Wednesday, July 21, 2010

Bye, dad.

My father, Vladimir Erweis, passed away earlier today in Moscow. He was 81.
That was one long, eventful life. He was born in Odessa, Ukraine, in 1928. Hes father (my grandfather,) Grigory Erweis, was arrested by Stalin's authorities and sentenced to ten years of exile on false accusations in 1940. My dad moved with him to a small town in Kazakhstan where grandfather was sent to.

In 1942, 14-years-old Vladimir decided to join the Red Army to fight Nazis. He entered the Selishe Aviation Mechanics School in northern Kazakhstan and, after completing the course in 1944, was sent to the frontline. He served as aviation mechanic on the Balkan Peninsula part of the frontline. When war was over, he was transferred to Azerbaijan (at that time part of the Soviet Union) where he served the rest of then-regular 4.5-years military service term as a member of a radar post crew until October 6, 1948, when he was sent to the city of Ashgabat (capital of the Soviet republic of Turkmenistan) that was totally destroyed in a few minutes by one of the worst earthquakes in history. After many days of digging the debris in the risig odour (as two thirds of the city's population, over one houndred thousand people, died in the earthquake,) Vladimir experienced a breakdown and was sent to a hospital for two months of rehabilitation. After that, he was discharged from the military service.

Upon returning to the civil life in late 1948, he found his family reunited in Western part of Russia, in a small city called Velikie Luki. The city was heavily destroyed during the war, but there was a lot of reconstruction going on, and a brand new steel mill where Vladimir found a job, first as a steelworker, then (after six years) as a foreman. He also participated in amateur theater production at the steel mill worker's club, which, as I understand, led him to a most exotic decision: after five years in the military and ten years in metallurgy, he decided to change his life entirely. In 1958, aged 30, Vladimir Erweis moved to Moscow and enrolled in full-time Filmmaking course at the Moscow Institute of Cinematography. He also married at that time, thought briefly. He graduated in 1966, and set to work in documentary filmmaking.

In 1966, he met my mother, Irina Moshkova, 16 years his junior, who at that time was working at the Izvestia publishing house. She, too, was divorced, like dad. Next year he moved to Dushanbe, Tajikistan, where he signed a contract with Tajikfilm Studios for several documentary films. My mom moved with him, and they married. In 1968, she returned to Moscow to give birth to me; dad was filming half the time in Tajikistan, half the time staying in Moscow. A few of his documentary movies were really successful, especially "Light" (1969,) about the construction of the 984-ft-tall Nurek Dam on the Vakhsh River, and "Cinema" (1970), awarded Gold prize at the International Leipzig Festival for Documentary Film (DOK Leipzig) in Germany the same year. "Cinema" was a touching 20-minute story of a Tajik man who operated a moving cinema (essentially, a truck with a cinema projector and a sound system) -- he was moving from one tiny highland village in Pamir Mountains to another to show the local peasants the movie about Hamlet, the Prince of Denmark. This documentary would still run about once a year at the Moscow's Cinema Museum Theater until the late 2000s.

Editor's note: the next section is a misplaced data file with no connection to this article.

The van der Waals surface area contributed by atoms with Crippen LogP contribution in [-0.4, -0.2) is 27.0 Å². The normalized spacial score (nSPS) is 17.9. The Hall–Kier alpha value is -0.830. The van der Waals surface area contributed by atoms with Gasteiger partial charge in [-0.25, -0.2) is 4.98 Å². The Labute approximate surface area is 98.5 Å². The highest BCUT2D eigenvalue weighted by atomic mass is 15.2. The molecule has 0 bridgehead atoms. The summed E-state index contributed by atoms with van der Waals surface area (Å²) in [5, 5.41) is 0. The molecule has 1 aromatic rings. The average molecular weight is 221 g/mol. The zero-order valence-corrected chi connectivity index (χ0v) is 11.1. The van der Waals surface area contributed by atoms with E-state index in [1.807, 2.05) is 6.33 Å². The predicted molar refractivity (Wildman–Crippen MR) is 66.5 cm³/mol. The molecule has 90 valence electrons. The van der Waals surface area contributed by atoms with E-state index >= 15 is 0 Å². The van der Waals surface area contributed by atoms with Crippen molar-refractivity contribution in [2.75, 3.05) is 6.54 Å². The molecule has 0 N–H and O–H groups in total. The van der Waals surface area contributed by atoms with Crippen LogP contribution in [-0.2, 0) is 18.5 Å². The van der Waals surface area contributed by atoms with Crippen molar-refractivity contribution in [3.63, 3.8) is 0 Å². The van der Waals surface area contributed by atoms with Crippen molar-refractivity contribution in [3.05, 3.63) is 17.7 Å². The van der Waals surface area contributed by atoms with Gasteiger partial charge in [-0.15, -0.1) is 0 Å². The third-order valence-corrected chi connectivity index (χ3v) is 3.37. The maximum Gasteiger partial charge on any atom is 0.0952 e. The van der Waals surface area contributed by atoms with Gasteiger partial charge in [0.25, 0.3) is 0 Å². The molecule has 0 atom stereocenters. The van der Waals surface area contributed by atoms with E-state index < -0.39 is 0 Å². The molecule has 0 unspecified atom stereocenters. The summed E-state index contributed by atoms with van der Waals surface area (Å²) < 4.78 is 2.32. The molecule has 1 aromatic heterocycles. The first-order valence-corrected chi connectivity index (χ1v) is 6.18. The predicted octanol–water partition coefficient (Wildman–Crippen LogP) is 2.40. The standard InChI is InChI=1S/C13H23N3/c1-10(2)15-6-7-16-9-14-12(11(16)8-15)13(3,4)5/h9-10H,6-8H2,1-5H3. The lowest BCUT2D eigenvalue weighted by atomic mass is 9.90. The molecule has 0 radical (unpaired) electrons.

My parents divorced in 1977. After that, I have seen dad a few times a year, when he was in Moscow -- he continued to film documentaries for different prodiction companies throughout the Soviet Union and abroad (in East Germany in 1972 and 1978, for instance.) In early 1980s, he moved to Chukotka, the farthest Eastern part of Russia, next door to Alaska (across the Bering Strait,) where he found a new home and a new family. He married Natalia Khabarova, a prominent geologist, in 1983. This marriage proved to be the happiest: they were still together this morning when he died.

Dad filed several documentaries in Chukotka, dedicated to the people who work in this remote Northern region: dockers, geologists, gold miners. He also wrote several non-fiction books for a local publishing house, including "Women of Chukotka" and "Natalia Khabarova's Golden Trail." This is how he met Natalia: the local geology research authority assigned him to write about this wonderful woman, who at 45 was the top expert in the region's geology research, especially in finding the Chukotka's biggest treasure, gold.

In the late 1980s, they both retired and moved to Moscow where dad owned a small apartment. Dad was really happy to see his grandson, my son, born in 1989. Dad and I used to see each other several times a year, whatever happened in my life. He might not entirely understand (or simply like) the music I devoted my life to (his favorites being Russian singers-songwriters who played guitars and sung simple melodies with rich poetic texts,) but he was proud to see me writing books, publishing a magazine, travelling the world, and liked to see the photos I would bring from my travels.

Bye, dad. I'm going to miss you.

No comments: